Finally, with few exceptions, existing multilateral initiatives – such as the Green Climate Fund and the Clean Technology Fund – mobilise private capital at the project level, rather than at the portfolio level.

But, because most institutional investors manage large amounts of capital with small investment teams, they typically do not have the capacity to invest directly in individual projects; they need a vehicle or fund to channel their investments.

In light of these challenges, investor control is the key to mobilising private capital for green infrastructure. Private investors are extremely hesitant to relinquish control to public entities, owing to fears that public bodies can be swayed by political influence and may not invest on commercial terms.

To assuage these concerns, MFIs must emphasise the independence of the investment allocation process. One interesting model is India’s National Investment and Infrastructure Fund (NIIF), a $6 billion government-sponsored investment fund that has been highly successful at mobilising institutional investors’ capital.

The Indian government holds a fixed 49 per cent minority share in the NIIF itself, and in the company that manages it, with private and institutional investors controlling the majority stake. The NIIF operates like a standard commercial investment fund, and the government has only two representatives on the six-member board.

The fund’s investment committee, which makes all investment decisions, is made up entirely of investment professionals, who (like the NIIF’s staff) are recruited mainly from the private sector.

These curbs on public-sector control are designed to free the NIIF from possible political influence, thereby reassuring investors that the fund operates on fully commercial terms within its policy-defined mandate.

According to a recent paper by researchers at Stanford University and Maastricht University, to mobilise institutional investor capital for financing the fight against climate change, MFIs must start functioning in a similar way.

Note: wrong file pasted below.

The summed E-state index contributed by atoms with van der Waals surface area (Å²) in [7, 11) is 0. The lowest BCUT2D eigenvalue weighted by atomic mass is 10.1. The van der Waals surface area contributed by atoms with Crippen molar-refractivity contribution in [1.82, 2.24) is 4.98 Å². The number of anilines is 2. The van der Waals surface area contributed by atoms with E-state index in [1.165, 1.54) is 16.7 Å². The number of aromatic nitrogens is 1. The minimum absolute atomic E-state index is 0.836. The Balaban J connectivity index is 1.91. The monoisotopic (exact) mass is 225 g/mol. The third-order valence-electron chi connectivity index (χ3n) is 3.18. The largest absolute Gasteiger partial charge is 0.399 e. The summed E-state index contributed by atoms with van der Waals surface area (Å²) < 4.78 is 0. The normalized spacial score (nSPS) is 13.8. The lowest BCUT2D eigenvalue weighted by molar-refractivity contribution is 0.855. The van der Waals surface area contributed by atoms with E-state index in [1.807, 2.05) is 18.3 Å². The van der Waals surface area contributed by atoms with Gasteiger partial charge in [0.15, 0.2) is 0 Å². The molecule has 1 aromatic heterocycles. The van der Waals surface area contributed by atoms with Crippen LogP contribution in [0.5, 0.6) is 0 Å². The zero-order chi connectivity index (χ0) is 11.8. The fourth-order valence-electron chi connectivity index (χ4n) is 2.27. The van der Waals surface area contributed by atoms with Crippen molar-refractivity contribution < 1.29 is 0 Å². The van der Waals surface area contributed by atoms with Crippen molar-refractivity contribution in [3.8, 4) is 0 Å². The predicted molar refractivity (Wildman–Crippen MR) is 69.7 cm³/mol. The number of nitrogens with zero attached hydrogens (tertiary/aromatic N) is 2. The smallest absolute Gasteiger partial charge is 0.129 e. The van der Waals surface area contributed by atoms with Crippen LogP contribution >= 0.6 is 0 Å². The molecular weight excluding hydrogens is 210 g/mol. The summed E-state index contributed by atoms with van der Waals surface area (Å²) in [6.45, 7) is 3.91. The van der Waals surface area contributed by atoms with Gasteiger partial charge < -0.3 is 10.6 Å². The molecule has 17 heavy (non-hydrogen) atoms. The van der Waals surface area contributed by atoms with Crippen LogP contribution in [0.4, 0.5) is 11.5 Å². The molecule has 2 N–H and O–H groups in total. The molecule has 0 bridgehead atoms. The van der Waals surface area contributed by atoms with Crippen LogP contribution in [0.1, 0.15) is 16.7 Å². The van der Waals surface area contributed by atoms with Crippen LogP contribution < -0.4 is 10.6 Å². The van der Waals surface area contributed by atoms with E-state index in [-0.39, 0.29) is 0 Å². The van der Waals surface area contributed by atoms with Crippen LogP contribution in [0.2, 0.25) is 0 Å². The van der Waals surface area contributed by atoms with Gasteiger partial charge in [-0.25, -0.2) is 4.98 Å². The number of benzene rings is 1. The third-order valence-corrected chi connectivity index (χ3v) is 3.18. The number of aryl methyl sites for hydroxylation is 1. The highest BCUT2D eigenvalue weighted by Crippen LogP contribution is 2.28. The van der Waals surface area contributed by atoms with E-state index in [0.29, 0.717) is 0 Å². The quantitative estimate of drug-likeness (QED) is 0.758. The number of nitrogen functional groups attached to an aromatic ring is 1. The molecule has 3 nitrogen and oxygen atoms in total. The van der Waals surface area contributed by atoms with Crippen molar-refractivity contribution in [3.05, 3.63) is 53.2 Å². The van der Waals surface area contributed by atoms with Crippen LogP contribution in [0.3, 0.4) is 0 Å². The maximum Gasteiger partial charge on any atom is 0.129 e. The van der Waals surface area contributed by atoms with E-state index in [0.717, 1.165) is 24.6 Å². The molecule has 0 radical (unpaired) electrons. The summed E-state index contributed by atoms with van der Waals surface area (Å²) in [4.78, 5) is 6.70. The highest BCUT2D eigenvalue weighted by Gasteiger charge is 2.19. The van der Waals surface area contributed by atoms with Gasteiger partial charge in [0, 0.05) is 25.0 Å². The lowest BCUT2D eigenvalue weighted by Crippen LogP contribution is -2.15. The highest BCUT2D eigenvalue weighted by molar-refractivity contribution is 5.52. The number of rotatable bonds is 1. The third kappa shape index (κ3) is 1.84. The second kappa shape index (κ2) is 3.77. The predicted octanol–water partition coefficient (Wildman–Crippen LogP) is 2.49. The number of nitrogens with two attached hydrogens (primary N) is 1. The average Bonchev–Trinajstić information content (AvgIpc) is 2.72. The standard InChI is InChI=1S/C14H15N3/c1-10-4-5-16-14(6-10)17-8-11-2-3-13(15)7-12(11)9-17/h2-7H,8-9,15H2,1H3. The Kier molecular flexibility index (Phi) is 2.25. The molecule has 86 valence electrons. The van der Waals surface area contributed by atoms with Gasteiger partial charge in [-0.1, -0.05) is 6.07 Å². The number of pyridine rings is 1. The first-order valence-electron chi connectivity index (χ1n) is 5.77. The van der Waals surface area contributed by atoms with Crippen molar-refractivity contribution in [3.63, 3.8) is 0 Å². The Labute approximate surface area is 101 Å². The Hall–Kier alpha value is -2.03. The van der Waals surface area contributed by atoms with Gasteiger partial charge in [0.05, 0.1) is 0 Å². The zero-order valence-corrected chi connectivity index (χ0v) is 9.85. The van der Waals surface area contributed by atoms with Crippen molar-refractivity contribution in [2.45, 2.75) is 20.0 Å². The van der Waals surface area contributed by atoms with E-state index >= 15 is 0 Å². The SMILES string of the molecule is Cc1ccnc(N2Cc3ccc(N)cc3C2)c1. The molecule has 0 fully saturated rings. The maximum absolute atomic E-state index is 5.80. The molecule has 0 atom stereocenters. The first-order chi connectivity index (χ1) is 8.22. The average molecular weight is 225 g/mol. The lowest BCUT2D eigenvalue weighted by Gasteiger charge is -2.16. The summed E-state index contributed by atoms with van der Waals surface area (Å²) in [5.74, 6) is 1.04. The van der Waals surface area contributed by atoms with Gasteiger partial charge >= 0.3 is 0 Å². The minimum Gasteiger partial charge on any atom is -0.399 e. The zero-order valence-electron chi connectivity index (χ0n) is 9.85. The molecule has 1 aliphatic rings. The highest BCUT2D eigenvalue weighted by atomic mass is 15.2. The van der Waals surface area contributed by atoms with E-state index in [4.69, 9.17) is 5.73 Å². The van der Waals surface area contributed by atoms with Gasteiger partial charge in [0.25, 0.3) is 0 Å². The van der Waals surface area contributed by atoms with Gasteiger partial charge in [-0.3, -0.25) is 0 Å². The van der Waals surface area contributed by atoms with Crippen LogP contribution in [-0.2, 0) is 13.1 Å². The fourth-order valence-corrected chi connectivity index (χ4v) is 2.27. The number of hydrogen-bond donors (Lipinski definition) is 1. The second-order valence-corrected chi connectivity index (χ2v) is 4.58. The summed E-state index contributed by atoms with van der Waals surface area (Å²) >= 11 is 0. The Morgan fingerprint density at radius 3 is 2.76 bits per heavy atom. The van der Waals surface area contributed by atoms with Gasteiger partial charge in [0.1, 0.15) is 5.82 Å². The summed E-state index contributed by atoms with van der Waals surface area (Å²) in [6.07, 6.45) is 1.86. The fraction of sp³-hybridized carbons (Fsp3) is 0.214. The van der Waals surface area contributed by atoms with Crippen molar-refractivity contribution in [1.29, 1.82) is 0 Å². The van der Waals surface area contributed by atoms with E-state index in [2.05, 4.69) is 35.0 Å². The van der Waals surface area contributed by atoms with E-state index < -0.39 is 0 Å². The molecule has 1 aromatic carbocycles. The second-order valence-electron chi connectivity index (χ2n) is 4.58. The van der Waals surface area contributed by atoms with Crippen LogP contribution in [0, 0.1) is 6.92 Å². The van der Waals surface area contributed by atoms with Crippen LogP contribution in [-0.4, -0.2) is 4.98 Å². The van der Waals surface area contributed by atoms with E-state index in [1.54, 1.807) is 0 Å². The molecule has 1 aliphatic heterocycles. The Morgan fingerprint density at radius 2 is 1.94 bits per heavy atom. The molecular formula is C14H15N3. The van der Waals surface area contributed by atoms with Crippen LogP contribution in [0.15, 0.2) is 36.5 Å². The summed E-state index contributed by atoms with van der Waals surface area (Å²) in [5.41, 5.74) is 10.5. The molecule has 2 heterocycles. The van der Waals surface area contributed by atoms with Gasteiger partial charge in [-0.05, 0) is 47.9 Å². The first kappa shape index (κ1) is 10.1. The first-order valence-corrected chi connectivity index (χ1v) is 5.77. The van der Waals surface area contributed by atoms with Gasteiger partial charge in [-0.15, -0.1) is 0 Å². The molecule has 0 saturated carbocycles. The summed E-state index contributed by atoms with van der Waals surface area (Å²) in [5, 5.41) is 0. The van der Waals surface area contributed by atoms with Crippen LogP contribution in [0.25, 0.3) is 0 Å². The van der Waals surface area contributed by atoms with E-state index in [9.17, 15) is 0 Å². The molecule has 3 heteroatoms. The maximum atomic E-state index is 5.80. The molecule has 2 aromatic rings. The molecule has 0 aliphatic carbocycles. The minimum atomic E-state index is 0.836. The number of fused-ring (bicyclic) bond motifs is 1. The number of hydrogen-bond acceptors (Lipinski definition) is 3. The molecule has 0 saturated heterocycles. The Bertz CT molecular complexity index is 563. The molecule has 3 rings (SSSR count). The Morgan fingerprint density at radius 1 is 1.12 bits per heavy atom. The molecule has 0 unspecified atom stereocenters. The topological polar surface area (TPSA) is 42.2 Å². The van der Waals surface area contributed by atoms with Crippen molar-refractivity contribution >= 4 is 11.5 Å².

But large institutions change slowly, and the urgency of climate action requires disruptive changes, rather than incremental reforms. That is why a new GCFF, targeted at mobilising capital from institutional investors and modeled on the NIIF structure, may be an important part of the answer.

To be sure, while MFIs would be minority investors in the proposed GCFF, they would still play a key role in helping private investors assess risks in new contexts. MFIs would also need to share these risks and supply technical support based on their expertise across a broad range of sectors and regions.

Critically, to reassure MFIs that their AAA credit rating and preferred-creditor status would not be threatened, the GCFF’s budget would need to be “ring-fenced” from other financing initiatives. But these challenges can be managed.

In general, MFIs inhabit a different world from the institutional investors whose capital they seek to mobilise. To attract enough private capital to advance climate-change solutions,

MFIs must start to treat large institutional investors as their partners and clients. A new GCFF, with the right resources and high-level support, would help drive the required change.

Håvard Halland is a visiting scholar at the Stanford Global Projects Center (GPC) at Stanford University, while Justin Yifu Lin is former Chief Economist of the World Bank and Dean of the Institute for New Structural Economics and the Institute of South-South Cooperation and Development, and Honorary Dean at the National School of Development, Peking University.

Copyright: Project Syndicate, 2019.